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Could the Greens Push Labor to End Offshore Detention?

If Labor wants to win the election they might have to form a coalition with the Greens—but the minor party says no deal unless the ALP changes its hardline policy on refugees.

Richard Di Natale, Jim Casey, Labor's Anthony Albanese, and Adam Bandt. Image by Ben Thomson.

If Labor wins the coming federal election, it's adamant it will continue offshore processing and towing back boats, which is exactly the same policy as the Coalition. For anyone concerned with human rights, it's frustrating to see both Labor and the Libs remaining determined to "defeat the people-smugglers."


The Greens offer an alternative—opposing boat turn backs and offshore processing, but they have no hope of winning. So does that mean we should all resign ourselves to the fact that no matter who wins the 2016 election, Australia will continue to violate the Convention Against Torture?

Maybe not. If the election pans out the way polling suggests we could be headed for a hung parliament. Last time this happened, in 2010, Labor formed government by winning over a handful of independents and signing a deal with the Greens.

The Greens, who've always tried to fight above their weight class, have sucked up a stunning amount of oxygen this campaign—particularly around the influence they might have in the next Parliament. Melbourne Greens MP Adam Bandt recently stoked controversy by calling for a Labor-Green coalition.

But party leader Richard Di Natale and immigration spokesperson Sarah Hanson-Young says any deal will come with a vital caveat—Labor would have to change its stance on asylum seeker policy.

For minor parties, oxygen is almost everything. The Greens are surely hoping all this media coverage will translate into upping their presence in the House of Representatives, from the one seat they now hold. More seats would give the Greens more leverage in negotiations to form a coalition with Labor. But what are their chances?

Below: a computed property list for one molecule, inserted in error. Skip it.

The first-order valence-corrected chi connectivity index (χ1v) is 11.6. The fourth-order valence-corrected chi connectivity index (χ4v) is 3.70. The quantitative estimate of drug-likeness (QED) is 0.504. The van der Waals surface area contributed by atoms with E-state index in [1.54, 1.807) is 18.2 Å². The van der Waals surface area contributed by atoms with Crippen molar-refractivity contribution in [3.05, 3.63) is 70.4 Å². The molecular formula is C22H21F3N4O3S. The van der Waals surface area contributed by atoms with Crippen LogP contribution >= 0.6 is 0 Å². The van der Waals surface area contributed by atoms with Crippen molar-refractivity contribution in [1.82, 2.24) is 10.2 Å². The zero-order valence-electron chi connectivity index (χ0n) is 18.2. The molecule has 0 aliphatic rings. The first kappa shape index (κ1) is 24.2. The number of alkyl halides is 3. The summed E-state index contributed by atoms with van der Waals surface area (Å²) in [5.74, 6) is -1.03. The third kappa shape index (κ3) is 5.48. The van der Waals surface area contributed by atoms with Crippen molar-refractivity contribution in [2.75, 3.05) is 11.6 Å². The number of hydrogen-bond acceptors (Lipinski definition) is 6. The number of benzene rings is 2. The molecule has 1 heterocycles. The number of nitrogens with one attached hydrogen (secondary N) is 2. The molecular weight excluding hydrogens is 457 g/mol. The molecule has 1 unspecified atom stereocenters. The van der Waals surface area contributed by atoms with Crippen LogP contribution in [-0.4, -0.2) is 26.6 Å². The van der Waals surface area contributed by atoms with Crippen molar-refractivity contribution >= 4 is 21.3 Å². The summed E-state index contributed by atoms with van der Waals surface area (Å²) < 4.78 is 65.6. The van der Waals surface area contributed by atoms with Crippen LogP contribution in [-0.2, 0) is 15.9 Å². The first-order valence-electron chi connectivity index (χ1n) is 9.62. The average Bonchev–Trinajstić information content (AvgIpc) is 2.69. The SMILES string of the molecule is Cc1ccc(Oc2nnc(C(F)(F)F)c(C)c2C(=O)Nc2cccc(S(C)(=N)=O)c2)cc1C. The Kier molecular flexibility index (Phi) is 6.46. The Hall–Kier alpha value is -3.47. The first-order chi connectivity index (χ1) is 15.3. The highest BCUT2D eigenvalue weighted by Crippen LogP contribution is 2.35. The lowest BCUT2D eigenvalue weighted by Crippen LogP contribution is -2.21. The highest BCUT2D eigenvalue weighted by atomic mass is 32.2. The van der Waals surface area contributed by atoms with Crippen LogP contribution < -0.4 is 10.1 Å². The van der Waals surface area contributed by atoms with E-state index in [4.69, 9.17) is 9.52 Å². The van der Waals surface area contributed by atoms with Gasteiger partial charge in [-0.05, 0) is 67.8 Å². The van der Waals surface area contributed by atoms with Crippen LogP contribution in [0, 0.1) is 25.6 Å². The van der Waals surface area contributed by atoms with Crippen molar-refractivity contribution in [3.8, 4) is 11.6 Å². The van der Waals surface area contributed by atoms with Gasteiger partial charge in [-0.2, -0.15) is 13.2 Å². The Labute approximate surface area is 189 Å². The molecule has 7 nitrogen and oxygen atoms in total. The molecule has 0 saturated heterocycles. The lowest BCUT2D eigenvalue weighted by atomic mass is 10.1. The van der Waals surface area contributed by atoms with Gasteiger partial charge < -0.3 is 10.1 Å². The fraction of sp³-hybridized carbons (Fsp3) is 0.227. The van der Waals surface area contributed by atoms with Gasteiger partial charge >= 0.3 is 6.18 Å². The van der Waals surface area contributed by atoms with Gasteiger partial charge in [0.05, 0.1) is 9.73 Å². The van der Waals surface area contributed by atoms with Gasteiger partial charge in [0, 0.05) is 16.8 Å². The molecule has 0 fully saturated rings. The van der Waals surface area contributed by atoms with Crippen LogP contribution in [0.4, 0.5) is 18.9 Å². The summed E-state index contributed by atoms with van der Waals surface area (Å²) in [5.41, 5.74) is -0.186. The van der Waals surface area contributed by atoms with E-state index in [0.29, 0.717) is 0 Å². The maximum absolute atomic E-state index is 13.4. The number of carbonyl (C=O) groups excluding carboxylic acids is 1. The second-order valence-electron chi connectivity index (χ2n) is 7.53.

At least one major newspaper seems to rate them highly, with the normally Liberal-leaning Daily Telegraph spooked into endorsing Labor heavyweight Anthony Albanese over his Greens rival Jim Casey in the inner Sydney seat of Grayndler.


Under the headline "Save our Albo" the paper warned readers the Labor MP faces "the political fight of his life" against a "radical" who wants to "overthrow capitalism." Treasurer Scott Morrison was even dragged into the fray, backing "Albo over the Greens any day of the week."

Pollsters will tell you that if the Greens want to win more seats three things need to happen: Firstly, Labor's primary vote needs to drop—the Greens aren't going to be winning over Coalition voters. Their best chance is in inner-city and suburban seats that have traditionally gone to Labor. Next, the Greens need to get Liberal preferences and, finally, they need to get more votes than the Coalition.

Last election the Greens did none of those things in Grayndler. Albo's primary vote was in the high 40s, the Libs outpolled the Greens, and the LNP also didn't preference them.

But this election things are different. It looks increasingly likely that the Liberals will give the Greens their preferences in strategic seats, just to cause havoc in the Labor party. Grayndler in particular is within the Greens' grasp after a favourable redrawing of electoral boundaries.

When VICE asked Jim Casey about his chances against Albanese, he said the seat will inevitably go Green, "the only question is when." While Casey admits they are slim this election, the fact that News Corp is paying attention proves the threat is credible. "I feel quite sorry for Anthony he has got some of the biggest villains in Australian giving him the nod," Casey said, about his opponent having the backing of Scott Morrison and the Daily Telegraph.


A memorial for Reza Berati who was killed while in detention on Manus Island. All photos by Flickr user Anthony Georgeff.

Labor's adoption of the Liberal government's asylum seeker policy puts more pressure on MPs like Albanese, who risk losing disillusioned Labor voters to the Greens. During a debate on the ABC, Albanese was asked by one such voter why he should vote for a party "that supported the cruel, essentially indefinite and UN-condemned policies of offshore detention?"

For voters who believe asylum seekers are a key issue, the solutions offered by Albanese and Casey are starkly different. The Labor frontbencher backs his leader Bill Shorten, who will keep the government's policies of boat turn backs and offshore processing in order to defeat the people-smugglers and stop the drownings. Casey calls this argument the "big lie behind Australia's refugee policy."

"The drownings are still happening outside our territorial waters, or they are happening in our territorial waters, and the government just doesn't tell us", he says. "The sooner we behave in a way that befits a compassionate and intelligence country, the better."

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